Dice Factory. One of the nicest aspects of the Saga is how it breathes new life into some of Modern's quirkier archetypes. This one relies on the interaction between Astral Cornucopia/Everflowing Chalice and Surge Node/Coretapper for at times extreme mana acceleration. Once again, the Saga creates huge Constructs here and tutors for a key artifact, either relevant to the deck's own strategy or to combat whatever the opponent is doing. Interested in charge counters, this may actually be another candidate for Power Conduit to keep the Saga around indefinitely, creating tokens and tutoring again and again.
White-Blue Control. I wouldn't be IslandsInFront if I didn't mention White-Blue Control. Yes, White-Blue Control in a Saga article. People's ingenuity never ceases to amaze me and this case is no different. The following is a clean regular build with all the usual suspects, only with four Saga, two Expedition Map, and four Mishra's Bauble on top. I truly don't know what to think. Early, the Saga is quite bad because you stunt your own mana development. In addition, the tokens are very small here as you only have six artifacts, and all of them are meant to be sacrificed. Its value certainly shows postboard when you can tutor out a hate piece every single game for free. I am very much curious whether this deck did well thanks to or despite the Saga. (It went 5-0 in a League, and an earlier version also was the most successful White-Blue Control specimen in the second post-MH2 Challenge, losing to the eventual champion in the quarterfinals.) Anyhow, it's an interesting approach. Violating some established heuristics might actually be the way to get ahead in Modern.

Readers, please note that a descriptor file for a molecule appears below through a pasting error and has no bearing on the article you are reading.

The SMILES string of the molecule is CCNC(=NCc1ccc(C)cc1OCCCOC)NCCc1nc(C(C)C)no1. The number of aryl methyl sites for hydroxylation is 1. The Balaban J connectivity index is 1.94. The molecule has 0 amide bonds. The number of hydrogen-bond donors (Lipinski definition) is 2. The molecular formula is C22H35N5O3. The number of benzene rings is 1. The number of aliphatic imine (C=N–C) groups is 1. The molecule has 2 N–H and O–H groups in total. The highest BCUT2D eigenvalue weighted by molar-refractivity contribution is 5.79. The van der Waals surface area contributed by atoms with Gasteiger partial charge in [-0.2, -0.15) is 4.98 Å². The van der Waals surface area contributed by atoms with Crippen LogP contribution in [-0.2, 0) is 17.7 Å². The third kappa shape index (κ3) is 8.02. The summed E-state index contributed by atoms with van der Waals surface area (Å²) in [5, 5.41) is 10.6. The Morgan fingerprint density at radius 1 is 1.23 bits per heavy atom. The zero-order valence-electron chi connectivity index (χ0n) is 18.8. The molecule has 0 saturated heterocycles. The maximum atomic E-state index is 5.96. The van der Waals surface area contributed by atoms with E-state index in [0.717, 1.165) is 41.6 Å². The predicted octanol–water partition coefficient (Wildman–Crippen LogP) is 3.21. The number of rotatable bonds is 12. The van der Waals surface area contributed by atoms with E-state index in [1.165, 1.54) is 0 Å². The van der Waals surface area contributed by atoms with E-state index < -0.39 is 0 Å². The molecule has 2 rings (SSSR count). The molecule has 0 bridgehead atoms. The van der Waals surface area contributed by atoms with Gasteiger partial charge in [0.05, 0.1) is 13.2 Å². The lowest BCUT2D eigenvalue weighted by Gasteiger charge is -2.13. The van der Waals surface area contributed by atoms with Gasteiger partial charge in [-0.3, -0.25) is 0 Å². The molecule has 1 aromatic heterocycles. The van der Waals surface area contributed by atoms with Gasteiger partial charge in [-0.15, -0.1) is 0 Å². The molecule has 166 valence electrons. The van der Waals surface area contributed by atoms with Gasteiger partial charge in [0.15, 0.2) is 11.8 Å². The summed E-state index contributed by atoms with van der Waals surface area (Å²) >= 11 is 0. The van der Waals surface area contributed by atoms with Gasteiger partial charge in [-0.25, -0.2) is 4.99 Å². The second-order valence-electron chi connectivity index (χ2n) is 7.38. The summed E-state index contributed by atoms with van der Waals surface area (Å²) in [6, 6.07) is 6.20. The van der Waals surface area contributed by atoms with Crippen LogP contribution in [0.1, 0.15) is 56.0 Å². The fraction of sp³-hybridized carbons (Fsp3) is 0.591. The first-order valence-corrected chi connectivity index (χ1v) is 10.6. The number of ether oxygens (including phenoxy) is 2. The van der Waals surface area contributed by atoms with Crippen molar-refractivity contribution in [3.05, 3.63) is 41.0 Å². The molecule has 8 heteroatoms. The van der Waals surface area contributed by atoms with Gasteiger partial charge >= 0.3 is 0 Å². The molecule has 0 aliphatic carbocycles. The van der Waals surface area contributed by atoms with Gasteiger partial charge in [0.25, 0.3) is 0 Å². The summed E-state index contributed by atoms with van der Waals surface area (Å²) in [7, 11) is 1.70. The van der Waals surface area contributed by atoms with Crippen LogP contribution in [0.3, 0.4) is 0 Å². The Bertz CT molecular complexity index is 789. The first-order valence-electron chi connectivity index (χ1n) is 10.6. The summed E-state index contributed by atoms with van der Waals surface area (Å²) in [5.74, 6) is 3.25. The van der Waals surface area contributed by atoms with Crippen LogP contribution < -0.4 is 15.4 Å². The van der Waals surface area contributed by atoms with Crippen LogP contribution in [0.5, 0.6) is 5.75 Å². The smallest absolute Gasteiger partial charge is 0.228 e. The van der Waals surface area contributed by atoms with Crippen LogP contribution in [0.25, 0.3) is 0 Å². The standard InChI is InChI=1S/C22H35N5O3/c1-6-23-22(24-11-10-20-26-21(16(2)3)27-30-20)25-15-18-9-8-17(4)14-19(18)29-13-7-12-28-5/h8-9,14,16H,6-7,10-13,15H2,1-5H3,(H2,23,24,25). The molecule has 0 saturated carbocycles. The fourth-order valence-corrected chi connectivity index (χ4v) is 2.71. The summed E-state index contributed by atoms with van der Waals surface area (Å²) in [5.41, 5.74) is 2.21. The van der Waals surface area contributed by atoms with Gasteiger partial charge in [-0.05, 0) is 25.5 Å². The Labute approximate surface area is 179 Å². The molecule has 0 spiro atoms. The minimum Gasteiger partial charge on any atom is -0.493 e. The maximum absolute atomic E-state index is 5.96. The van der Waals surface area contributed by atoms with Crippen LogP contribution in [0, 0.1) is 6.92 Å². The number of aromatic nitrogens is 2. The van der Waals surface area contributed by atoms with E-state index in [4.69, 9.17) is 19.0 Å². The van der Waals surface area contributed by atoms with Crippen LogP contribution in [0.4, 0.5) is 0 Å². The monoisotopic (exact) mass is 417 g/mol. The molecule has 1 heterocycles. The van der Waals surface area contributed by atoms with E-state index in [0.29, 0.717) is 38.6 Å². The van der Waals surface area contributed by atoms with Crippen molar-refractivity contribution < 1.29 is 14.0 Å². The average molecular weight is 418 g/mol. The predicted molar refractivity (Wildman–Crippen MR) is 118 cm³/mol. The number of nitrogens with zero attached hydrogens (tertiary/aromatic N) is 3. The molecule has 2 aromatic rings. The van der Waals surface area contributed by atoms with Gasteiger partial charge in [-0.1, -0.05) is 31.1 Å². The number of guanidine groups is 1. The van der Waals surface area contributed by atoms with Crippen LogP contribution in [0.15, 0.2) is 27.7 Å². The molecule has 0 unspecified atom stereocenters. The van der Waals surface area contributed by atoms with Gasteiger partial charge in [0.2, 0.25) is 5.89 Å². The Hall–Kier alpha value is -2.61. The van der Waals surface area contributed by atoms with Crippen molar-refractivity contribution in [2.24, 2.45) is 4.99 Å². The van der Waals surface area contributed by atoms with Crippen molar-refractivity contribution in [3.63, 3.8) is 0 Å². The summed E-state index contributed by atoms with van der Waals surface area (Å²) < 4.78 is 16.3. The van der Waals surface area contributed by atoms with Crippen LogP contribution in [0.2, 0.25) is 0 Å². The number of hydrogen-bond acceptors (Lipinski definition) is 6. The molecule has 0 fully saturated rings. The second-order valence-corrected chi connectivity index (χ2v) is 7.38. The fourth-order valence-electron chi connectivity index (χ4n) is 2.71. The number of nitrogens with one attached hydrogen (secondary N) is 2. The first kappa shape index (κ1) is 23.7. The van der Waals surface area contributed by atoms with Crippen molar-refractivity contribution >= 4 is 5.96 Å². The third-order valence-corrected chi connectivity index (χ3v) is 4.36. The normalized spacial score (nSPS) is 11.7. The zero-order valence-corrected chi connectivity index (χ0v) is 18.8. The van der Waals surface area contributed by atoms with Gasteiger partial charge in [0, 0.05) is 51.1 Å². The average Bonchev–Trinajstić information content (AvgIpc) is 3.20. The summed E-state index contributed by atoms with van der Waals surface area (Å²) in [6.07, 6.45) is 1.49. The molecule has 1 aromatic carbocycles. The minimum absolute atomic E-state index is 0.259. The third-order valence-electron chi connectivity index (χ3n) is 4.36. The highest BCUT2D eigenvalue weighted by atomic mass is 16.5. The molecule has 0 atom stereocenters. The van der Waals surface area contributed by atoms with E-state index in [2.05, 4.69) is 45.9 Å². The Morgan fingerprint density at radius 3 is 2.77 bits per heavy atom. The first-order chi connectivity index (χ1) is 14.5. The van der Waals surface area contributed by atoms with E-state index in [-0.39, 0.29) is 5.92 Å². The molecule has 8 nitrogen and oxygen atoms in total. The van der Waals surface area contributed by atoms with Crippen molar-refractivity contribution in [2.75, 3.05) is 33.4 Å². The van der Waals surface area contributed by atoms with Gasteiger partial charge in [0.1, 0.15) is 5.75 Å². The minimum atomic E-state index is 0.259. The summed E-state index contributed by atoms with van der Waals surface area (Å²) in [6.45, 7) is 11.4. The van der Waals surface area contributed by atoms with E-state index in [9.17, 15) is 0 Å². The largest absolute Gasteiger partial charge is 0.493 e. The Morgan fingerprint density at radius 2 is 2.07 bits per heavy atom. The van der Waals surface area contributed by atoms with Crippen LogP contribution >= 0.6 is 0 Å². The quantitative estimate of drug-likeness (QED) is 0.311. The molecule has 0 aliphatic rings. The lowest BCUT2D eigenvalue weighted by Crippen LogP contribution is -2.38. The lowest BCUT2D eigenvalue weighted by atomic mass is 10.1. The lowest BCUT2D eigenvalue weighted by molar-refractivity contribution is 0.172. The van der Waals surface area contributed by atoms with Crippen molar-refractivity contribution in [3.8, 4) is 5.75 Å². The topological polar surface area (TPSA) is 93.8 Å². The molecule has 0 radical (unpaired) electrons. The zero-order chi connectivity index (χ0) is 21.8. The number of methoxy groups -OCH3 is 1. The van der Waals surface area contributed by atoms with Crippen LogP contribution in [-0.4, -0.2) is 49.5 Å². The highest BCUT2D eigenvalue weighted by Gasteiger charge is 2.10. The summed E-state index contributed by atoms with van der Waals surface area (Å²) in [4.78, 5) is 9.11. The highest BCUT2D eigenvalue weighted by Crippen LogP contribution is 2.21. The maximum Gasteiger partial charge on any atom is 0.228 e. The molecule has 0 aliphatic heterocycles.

Clearly, Urza's Saga is super versatile and slots into many, completely different archetypes. On the one hand, it seems to increase diversity. On the other, things won't end well if it turns out you have to play the card simply not to be behind from the very start against other Saga decks. I hope it ends up proving powerful but not bannable once the hype clears. As always, hold my hand and let's pass the turn together. Cheers!